Washington grounds the absurdity of his character’s actions with charisma and credibility even if the character is straightforwardly drawn. Ron and Patrice discuss all the big issues that the movie is concerned with and take opposing sides, such as with police oppression and brutality: the police can be the enemy to black people in this country, so do we need to fight this system of oppression from inside?  Since Stallworth is a cop and Patrice is a militant student union leader you can pretty much guess which sides they take. The discussions are balanced, natural, and flow easily but at the same time they limit the characters from getting into deeper more personal arcs. Driver has a more conflicted arc to play as Zimmerman is forced to reckon with passing as a white non-Jewish man who’s afforded the privilege of ignoring the racism of the klan (though I wish this had been explored more).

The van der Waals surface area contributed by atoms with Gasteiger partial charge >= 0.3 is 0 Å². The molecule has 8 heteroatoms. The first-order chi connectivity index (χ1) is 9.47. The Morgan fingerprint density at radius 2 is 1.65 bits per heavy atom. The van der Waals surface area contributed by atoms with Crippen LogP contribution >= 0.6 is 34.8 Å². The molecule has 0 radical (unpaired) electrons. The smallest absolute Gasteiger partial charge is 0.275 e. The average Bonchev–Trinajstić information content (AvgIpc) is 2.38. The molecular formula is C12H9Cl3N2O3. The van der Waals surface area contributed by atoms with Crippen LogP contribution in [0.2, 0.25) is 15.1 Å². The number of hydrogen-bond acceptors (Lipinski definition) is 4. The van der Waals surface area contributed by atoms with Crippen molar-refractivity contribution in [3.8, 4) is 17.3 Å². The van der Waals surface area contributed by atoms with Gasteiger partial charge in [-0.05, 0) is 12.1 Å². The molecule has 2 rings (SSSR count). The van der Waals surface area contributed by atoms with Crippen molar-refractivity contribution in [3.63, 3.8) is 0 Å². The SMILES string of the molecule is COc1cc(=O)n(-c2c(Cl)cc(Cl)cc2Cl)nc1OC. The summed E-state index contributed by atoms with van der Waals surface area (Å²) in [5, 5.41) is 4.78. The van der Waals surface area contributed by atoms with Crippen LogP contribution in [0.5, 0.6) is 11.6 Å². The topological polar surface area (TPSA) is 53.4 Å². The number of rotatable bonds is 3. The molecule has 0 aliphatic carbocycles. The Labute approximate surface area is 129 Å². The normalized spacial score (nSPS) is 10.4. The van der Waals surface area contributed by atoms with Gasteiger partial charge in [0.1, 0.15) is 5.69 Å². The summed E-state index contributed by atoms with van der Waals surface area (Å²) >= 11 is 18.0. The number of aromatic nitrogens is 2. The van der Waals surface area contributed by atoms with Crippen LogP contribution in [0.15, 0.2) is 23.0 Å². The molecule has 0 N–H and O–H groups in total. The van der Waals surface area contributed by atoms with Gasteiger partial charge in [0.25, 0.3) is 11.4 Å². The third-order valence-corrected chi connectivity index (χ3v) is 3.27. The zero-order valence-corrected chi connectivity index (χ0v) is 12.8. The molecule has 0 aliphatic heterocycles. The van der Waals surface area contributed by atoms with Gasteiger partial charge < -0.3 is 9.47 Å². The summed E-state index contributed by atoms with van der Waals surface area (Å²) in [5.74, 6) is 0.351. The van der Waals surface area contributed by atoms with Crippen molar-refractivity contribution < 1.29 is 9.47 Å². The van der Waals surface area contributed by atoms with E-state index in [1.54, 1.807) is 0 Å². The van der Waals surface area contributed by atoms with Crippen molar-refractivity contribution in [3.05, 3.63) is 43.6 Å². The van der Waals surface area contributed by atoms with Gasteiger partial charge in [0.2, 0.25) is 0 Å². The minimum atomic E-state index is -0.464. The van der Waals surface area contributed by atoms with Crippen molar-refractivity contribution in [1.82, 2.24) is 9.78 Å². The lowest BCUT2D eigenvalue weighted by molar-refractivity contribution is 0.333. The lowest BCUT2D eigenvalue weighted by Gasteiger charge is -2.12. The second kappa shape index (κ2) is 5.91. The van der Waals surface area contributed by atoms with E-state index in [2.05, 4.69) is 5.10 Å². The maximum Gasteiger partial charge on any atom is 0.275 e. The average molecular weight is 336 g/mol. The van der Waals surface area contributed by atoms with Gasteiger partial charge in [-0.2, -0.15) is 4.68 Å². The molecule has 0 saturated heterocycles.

There’s a scene where Ron and Patrice dance in a club that particularly lifted me. Showing people of color singing, dancing, falling in love, having a good time, just living is a balm badly needed. Especially at a time when as people of color we are constantly being attacked in the news and the images we see in the media are often of death, incarceration and suffering. That Lee links that moment of levity and the many other moments of hilarity directly to our generally anxious current existence is his masterstroke.

Are the parallels of this story to current affairs sometimes presented too on the nose? Sure, but that also makes them more resonant.  Sometimes things need to be clear and not clouded in half-telegraphed metaphors. This is why this film is going to be popular and start many conversations.

Grade: B+

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Reader Comments (18)

Did you have to publish this the night before it opens?

August 9, 2018 | Unregistered Commenter/3rtful